Uber Hires Jeep Hackers, Becomes Bigger Threat
Uber recently hired two new associates for their Advanced Technologies Center, and they’re whoppers: Charlie Miller and Chris Valasek. If those names sound familiar, it’s because they’re the guys who hijacked a Jeep with their computer this year.
Earlier this summer, Wired published a story and video about the two security researchers who hijacked a Jeep remotely from a couch to cover automotive vulnerabilities. The stunt had polarized reactions—some disgusted by the riskiness of it, while others celebrated its guts and relevance.
The fact is that cars are becoming increasingly linked to technology and the Internet. The problem with creating dialed-in cars, is that automakers haven’t necessarily taken the steps needed to keep each vehicle’s system autonomous; that is, they’re vulnerable to hackers and all of the potential hazards that come with being hijacked from a computer.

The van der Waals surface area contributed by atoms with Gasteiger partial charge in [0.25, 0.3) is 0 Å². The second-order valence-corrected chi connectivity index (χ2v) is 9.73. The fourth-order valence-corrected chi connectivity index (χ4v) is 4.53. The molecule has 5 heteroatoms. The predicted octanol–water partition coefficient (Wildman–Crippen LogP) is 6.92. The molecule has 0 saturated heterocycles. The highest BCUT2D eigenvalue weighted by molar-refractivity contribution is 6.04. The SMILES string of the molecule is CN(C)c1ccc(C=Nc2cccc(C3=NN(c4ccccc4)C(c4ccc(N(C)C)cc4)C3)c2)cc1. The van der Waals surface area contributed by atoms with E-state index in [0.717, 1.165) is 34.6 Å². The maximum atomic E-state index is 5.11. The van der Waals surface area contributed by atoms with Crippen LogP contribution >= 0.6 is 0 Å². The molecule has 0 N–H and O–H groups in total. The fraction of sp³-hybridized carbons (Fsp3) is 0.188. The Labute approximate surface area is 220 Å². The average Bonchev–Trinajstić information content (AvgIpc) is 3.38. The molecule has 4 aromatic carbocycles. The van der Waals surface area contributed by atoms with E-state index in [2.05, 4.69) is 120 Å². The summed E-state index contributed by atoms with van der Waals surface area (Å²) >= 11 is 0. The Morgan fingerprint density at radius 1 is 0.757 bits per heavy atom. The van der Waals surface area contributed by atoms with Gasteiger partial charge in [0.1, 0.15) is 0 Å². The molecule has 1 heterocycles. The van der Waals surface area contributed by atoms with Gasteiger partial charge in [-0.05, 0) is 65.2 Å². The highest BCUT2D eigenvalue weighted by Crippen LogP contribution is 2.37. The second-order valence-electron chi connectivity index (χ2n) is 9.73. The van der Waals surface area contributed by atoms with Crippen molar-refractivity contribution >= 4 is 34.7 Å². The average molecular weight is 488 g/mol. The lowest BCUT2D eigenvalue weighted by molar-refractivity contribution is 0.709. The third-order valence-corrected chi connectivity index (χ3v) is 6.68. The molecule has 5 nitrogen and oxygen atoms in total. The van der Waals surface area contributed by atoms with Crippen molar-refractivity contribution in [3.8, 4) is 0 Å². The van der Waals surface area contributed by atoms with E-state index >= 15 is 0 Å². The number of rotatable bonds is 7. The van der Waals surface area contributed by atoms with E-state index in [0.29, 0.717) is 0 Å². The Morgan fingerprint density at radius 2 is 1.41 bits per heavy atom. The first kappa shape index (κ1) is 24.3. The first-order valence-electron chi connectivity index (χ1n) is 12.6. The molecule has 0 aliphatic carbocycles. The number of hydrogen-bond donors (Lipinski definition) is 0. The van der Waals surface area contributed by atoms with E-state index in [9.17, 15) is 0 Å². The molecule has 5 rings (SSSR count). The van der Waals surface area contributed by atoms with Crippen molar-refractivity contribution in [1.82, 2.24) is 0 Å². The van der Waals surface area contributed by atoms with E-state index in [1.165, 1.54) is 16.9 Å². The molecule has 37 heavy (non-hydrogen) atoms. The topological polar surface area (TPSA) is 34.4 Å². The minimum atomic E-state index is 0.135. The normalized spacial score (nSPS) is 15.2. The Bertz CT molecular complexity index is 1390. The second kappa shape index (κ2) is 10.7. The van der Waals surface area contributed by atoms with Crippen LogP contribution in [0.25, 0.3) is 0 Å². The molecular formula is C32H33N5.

Uber has a lot of moving variables as a $50 billion ride sharing company (pun intended), and hiring Miller and Valasek could make riders feel more secure and have competitors shaking. In theory, Uber could hack all of their competitors and make a mess of ride sharing for their own gain—not that they would do that.
Beyond the immediate implications of this news, many continue to be impressed by the seemingly effortless ability of Uber to hire top tier talent. Miller was a security engineer for Twitter and Valasek was the vehicle safety researcher at Idactive. In fact, they poached the bulk of their staff from leading companies like Google and Carnegie Mellon.
With a reach like that, it would appear that they don’t need to use their powers for evil. Their power is undeniable. Uber can instead use Miller and Valasek to ensure the continued safety of their own service from potential technology-driven threats. (At least, that’s what we hope.)